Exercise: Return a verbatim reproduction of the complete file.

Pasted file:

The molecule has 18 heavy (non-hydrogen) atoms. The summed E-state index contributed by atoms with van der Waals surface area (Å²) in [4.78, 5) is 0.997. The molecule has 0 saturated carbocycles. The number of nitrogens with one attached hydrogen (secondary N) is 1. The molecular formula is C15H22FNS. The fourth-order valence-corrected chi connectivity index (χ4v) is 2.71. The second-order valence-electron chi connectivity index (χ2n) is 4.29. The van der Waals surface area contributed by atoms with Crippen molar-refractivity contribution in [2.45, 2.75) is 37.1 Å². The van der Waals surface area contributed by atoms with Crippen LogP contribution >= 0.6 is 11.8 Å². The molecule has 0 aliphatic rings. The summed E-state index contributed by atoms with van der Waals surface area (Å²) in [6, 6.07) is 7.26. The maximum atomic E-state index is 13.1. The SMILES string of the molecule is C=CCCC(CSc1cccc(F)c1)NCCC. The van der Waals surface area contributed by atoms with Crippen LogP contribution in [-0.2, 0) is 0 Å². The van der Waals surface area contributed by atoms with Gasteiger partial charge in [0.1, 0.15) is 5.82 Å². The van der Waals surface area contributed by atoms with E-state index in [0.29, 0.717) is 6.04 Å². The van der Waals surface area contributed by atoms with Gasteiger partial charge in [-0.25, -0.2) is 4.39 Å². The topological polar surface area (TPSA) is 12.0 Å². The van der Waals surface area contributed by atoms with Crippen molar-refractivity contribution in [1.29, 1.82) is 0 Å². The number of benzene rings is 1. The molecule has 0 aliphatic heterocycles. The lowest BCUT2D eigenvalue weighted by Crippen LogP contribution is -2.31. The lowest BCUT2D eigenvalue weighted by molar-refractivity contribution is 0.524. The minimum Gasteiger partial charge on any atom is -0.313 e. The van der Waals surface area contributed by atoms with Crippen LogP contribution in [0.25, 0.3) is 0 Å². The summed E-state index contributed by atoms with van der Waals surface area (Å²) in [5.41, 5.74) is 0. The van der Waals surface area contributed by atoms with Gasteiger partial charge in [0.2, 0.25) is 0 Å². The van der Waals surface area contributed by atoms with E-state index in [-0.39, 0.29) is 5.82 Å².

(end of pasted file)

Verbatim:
The molecule has 18 heavy (non-hydrogen) atoms. The summed E-state index contributed by atoms with van der Waals surface area (Å²) in [4.78, 5) is 0.997. The molecule has 0 saturated carbocycles. The number of nitrogens with one attached hydrogen (secondary N) is 1. The molecular formula is C15H22FNS. The fourth-order valence-corrected chi connectivity index (χ4v) is 2.71. The second-order valence-electron chi connectivity index (χ2n) is 4.29. The van der Waals surface area contributed by atoms with Crippen molar-refractivity contribution in [2.45, 2.75) is 37.1 Å². The van der Waals surface area contributed by atoms with Crippen LogP contribution >= 0.6 is 11.8 Å². The molecule has 0 aliphatic rings. The summed E-state index contributed by atoms with van der Waals surface area (Å²) in [6, 6.07) is 7.26. The maximum atomic E-state index is 13.1. The SMILES string of the molecule is C=CCCC(CSc1cccc(F)c1)NCCC. The van der Waals surface area contributed by atoms with Crippen LogP contribution in [-0.2, 0) is 0 Å². The van der Waals surface area contributed by atoms with Gasteiger partial charge in [0.1, 0.15) is 5.82 Å². The van der Waals surface area contributed by atoms with E-state index in [0.29, 0.717) is 6.04 Å². The van der Waals surface area contributed by atoms with Gasteiger partial charge in [-0.25, -0.2) is 4.39 Å². The topological polar surface area (TPSA) is 12.0 Å². The van der Waals surface area contributed by atoms with Crippen molar-refractivity contribution in [1.29, 1.82) is 0 Å². The number of benzene rings is 1. The molecule has 0 aliphatic heterocycles. The lowest BCUT2D eigenvalue weighted by Crippen LogP contribution is -2.31. The lowest BCUT2D eigenvalue weighted by molar-refractivity contribution is 0.524. The minimum Gasteiger partial charge on any atom is -0.313 e. The van der Waals surface area contributed by atoms with Crippen LogP contribution in [0.25, 0.3) is 0 Å². The summed E-state index contributed by atoms with van der Waals surface area (Å²) in [5.41, 5.74) is 0. The van der Waals surface area contributed by atoms with Gasteiger partial charge in [0.2, 0.25) is 0 Å². The van der Waals surface area contributed by atoms with E-state index in [-0.39, 0.29) is 5.82 Å².